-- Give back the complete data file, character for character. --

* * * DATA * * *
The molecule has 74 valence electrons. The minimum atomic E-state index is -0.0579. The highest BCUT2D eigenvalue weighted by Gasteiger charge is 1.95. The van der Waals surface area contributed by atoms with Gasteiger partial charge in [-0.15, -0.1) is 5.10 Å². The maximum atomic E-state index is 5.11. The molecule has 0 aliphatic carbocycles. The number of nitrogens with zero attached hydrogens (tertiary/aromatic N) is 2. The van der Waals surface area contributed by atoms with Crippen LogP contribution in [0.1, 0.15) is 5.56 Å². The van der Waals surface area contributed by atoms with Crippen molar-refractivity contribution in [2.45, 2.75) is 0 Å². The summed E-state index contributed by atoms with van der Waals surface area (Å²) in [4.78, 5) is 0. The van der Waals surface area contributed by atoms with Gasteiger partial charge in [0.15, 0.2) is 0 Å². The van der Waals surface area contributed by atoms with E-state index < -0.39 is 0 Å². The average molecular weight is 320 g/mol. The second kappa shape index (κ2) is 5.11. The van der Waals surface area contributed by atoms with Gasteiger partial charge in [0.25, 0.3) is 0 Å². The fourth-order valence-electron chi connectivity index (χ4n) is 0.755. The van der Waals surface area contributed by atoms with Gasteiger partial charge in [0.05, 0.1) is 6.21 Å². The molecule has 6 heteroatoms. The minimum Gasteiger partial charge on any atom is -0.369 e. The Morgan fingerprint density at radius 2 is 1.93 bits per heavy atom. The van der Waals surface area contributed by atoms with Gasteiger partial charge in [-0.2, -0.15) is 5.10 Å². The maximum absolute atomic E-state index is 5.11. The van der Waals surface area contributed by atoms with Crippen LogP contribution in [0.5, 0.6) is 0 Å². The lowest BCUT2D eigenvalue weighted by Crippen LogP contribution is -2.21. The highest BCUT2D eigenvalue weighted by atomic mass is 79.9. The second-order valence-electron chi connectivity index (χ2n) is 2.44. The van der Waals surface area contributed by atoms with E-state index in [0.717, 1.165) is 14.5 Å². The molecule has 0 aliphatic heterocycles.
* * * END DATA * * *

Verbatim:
The molecule has 74 valence electrons. The minimum atomic E-state index is -0.0579. The highest BCUT2D eigenvalue weighted by Gasteiger charge is 1.95. The van der Waals surface area contributed by atoms with Gasteiger partial charge in [-0.15, -0.1) is 5.10 Å². The maximum atomic E-state index is 5.11. The molecule has 0 aliphatic carbocycles. The number of nitrogens with zero attached hydrogens (tertiary/aromatic N) is 2. The van der Waals surface area contributed by atoms with Crippen LogP contribution in [0.1, 0.15) is 5.56 Å². The van der Waals surface area contributed by atoms with Crippen molar-refractivity contribution in [2.45, 2.75) is 0 Å². The summed E-state index contributed by atoms with van der Waals surface area (Å²) in [4.78, 5) is 0. The van der Waals surface area contributed by atoms with Gasteiger partial charge in [0.15, 0.2) is 0 Å². The van der Waals surface area contributed by atoms with E-state index < -0.39 is 0 Å². The average molecular weight is 320 g/mol. The second kappa shape index (κ2) is 5.11. The van der Waals surface area contributed by atoms with Gasteiger partial charge in [0.25, 0.3) is 0 Å². The fourth-order valence-electron chi connectivity index (χ4n) is 0.755. The van der Waals surface area contributed by atoms with Gasteiger partial charge in [0.05, 0.1) is 6.21 Å². The molecule has 6 heteroatoms. The minimum Gasteiger partial charge on any atom is -0.369 e. The Morgan fingerprint density at radius 2 is 1.93 bits per heavy atom. The van der Waals surface area contributed by atoms with Gasteiger partial charge in [-0.2, -0.15) is 5.10 Å². The maximum absolute atomic E-state index is 5.11. The van der Waals surface area contributed by atoms with Crippen LogP contribution in [0.5, 0.6) is 0 Å². The lowest BCUT2D eigenvalue weighted by Crippen LogP contribution is -2.21. The highest BCUT2D eigenvalue weighted by atomic mass is 79.9. The second-order valence-electron chi connectivity index (χ2n) is 2.44. The van der Waals surface area contributed by atoms with E-state index in [0.717, 1.165) is 14.5 Å². The molecule has 0 aliphatic heterocycles.